Criss Cross Review
Steve Thompson (Burt Lancaster) is a hardworking armoured car driver with a fatal attraction to his ex-wife Ann (Yvonne DeCarlo), who's now married to notorious hoodlum Slim Dundee (Dan Duryea). Unable to stay away from her, Steve has a secret tryst with Anna, only to be discovered by Dundee. To cover up their affair, Steve convinced Dundee that he only met Anna to her Dundee's help in robbing an upcoming payroll shipment he will be driving.
Criss Cross begins with a tremendous uncut tracking shot from the LA skyline, into the city, right down to a parking lot where Burt Lancaster, and his astonishing jacket, is preparing to leave Yvonne DeCarlo's Anna. She isn't looking forward to being on her own for a few weeks. I wasn't expecting this to be a lockdown movie, but I can sympathise.
Outdated jacket fashion aside, that superb opening immediately puts you in mind of Orson Welles' Touch of Evil. The similarities could end there, it's such an audacious shot, but this is a Robert Siodmak film. Consequently, the tight pacing plays on your nerves right up to the suitably grim and punchy conclusion. Steven Soderbergh remade it as The Underneath in 1995, but this original is the far superior version.
Siodmak was a superb director. His reputation seems to slip through the cracks between other Noir directors like Welles or Fritz Lang. But he made The Killers, also with Burt Lancaster, a reference text for the genre. Criss Cross isn't as ambitious as that film, but shares DNA with it and Double Indemnity; a sophisticated narrative looks back, and in on itself, to create a distinctly melancholy mood. At the centre of that narrative is a doomed heist, a superbly tense action set piece that haunts the film even before it happens. Throughout, Miklos Rozvla's ominous, occasionally Dracula-esque score perfectly accentuates the atmosphere.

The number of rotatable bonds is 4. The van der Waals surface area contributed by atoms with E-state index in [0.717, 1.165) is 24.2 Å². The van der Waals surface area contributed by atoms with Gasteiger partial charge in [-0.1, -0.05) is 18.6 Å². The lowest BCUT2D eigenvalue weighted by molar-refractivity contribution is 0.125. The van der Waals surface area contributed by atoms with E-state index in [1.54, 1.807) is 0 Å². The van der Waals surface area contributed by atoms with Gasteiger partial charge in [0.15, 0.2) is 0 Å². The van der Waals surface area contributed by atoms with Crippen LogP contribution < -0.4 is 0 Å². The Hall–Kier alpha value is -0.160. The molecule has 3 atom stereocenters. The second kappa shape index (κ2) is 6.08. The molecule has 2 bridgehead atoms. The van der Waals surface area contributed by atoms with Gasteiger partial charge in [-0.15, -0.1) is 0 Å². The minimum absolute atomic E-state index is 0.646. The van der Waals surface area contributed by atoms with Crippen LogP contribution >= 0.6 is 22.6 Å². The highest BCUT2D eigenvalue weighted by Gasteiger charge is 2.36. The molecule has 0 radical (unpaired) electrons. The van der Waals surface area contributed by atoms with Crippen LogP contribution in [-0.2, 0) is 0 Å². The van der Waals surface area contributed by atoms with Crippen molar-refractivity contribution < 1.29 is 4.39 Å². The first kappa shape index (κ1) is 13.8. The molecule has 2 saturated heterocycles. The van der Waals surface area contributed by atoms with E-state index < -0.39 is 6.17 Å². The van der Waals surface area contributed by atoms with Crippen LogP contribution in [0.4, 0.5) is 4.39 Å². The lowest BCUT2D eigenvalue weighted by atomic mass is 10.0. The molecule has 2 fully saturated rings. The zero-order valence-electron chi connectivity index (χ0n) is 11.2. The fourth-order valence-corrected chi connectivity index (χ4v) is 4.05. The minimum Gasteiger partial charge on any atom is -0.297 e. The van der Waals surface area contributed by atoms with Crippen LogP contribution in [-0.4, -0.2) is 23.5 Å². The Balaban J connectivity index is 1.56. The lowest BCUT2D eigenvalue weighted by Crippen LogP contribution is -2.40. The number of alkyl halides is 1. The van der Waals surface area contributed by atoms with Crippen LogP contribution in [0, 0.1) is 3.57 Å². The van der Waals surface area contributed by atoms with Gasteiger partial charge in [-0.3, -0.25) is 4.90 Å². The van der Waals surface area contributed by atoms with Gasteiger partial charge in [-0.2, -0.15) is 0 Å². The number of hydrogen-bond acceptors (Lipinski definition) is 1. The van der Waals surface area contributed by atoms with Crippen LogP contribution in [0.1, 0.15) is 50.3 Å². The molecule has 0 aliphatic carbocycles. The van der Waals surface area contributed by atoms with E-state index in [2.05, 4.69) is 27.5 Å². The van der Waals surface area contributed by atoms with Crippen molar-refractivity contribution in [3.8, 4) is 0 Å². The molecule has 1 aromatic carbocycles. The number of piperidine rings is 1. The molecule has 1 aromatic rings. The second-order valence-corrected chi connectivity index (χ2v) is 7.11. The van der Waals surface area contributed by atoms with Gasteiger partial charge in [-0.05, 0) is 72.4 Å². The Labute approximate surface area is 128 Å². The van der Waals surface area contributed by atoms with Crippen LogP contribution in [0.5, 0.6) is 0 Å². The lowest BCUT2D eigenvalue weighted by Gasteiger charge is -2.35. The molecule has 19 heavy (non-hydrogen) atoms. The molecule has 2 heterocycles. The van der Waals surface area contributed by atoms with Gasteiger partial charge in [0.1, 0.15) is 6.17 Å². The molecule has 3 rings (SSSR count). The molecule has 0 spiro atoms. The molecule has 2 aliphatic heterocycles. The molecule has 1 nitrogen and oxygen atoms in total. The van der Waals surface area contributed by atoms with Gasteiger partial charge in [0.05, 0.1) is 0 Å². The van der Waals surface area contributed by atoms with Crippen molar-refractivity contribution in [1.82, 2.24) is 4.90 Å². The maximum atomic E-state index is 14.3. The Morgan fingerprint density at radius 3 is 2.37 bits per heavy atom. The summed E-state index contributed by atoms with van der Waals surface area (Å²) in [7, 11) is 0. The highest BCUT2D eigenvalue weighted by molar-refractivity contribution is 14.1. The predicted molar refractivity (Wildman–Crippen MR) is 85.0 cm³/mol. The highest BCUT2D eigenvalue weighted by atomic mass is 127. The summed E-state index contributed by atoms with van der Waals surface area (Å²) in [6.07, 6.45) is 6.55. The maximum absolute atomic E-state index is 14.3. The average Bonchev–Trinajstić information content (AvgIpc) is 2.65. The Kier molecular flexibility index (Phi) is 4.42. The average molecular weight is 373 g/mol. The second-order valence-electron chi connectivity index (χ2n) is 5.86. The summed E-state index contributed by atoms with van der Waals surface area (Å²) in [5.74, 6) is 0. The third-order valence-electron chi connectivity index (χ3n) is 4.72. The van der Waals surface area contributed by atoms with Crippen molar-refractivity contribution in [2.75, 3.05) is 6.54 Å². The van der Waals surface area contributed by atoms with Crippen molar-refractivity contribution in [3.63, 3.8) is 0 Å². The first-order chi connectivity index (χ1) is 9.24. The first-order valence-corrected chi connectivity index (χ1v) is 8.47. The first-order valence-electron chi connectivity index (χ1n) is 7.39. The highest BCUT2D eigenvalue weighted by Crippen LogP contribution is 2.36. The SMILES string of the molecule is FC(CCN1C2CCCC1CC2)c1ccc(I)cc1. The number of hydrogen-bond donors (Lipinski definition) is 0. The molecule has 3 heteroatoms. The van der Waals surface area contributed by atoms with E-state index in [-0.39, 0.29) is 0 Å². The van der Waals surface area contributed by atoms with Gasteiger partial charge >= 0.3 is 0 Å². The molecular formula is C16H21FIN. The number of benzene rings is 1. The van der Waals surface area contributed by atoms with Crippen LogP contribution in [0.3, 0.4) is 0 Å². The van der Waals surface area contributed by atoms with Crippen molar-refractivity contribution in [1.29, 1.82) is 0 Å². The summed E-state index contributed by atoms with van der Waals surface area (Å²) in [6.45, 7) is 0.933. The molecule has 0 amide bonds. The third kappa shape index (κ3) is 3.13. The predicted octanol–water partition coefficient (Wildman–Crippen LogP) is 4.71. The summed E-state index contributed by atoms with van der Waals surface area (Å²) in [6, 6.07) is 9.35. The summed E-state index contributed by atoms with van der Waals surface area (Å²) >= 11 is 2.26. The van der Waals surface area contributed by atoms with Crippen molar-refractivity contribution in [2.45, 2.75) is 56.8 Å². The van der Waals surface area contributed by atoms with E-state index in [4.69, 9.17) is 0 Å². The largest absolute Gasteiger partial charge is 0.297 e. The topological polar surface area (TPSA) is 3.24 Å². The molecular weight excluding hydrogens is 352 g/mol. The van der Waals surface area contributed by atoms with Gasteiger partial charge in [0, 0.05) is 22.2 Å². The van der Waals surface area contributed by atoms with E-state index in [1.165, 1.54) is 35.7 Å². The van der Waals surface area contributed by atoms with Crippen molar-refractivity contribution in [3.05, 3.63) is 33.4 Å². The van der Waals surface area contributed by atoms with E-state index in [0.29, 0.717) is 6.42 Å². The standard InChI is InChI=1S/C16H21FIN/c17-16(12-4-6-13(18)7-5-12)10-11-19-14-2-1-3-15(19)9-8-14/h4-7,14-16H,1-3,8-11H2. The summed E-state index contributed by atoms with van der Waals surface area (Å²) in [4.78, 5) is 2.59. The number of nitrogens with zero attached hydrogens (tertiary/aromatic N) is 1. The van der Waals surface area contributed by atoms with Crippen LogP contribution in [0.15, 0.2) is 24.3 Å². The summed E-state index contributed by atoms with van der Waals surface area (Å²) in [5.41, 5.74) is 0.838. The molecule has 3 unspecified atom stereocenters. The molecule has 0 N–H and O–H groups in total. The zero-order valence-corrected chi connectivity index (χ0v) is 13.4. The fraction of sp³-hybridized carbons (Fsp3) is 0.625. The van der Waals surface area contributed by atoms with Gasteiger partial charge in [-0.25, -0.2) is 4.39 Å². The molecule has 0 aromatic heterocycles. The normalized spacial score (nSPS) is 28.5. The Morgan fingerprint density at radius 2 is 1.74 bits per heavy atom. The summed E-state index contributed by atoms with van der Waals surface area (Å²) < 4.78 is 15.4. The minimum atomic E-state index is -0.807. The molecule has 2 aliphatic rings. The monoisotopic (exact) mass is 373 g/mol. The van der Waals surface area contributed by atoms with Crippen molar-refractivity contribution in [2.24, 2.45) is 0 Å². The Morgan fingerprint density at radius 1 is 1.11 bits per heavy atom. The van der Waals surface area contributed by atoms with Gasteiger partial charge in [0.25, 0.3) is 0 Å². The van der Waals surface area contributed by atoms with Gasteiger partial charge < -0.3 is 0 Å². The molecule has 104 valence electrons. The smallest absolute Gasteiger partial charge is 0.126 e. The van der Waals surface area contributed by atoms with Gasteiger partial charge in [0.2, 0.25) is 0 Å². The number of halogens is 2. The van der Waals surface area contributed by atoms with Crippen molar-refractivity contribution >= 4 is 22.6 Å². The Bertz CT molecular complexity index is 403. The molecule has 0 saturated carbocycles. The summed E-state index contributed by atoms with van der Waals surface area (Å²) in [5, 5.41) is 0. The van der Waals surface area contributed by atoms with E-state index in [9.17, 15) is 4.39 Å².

Burt Lancaster is on top form and perfectly cast as the nice guy despite an intimidating bulk that makes the bad guys think twice. I don't think Lancaster ever gave a bad performance, always wringing potential out of every character. Yvonne DeCarlo is an excellent Femme Fatale. Clearly more unhinged than the ice maiden trope elsewhere in the genre. And Dan Duryea's slick villain is a curious mix of being a very capable threat, despite also being as befuddled by Anna as Steve is.
Criss Cross is a gem. You'll likely see how it's going to play out almost from the first scene, but that's part of the fun of Noir and this is a very fine example.
The new 4K transfer for the film's 1080p UK Blu-ray debut is sourced from the original nitrate and is a wonderful success. The image is bright and stable throughout. A healthy contrast makes the most of gloomier scenes.
Commentary with film author Lee Gambin and actress Rutanya Alda. Gambin is rather intense and prone to being dramatic. Alda is less uptight but often wanders off with anecdotes and trivia which are fun, but don't relate to the film so it's hard to follow a thread.
Commentary by film scholar Adrian Martin is more balanced, letting the film lead him and its a great listen. He makes a compelling case for this to be Siodmak's finest film.
Also included is the Radio Play, which so often followed films of the era. It's a lot of fun as Burt Lancaster reprises his role.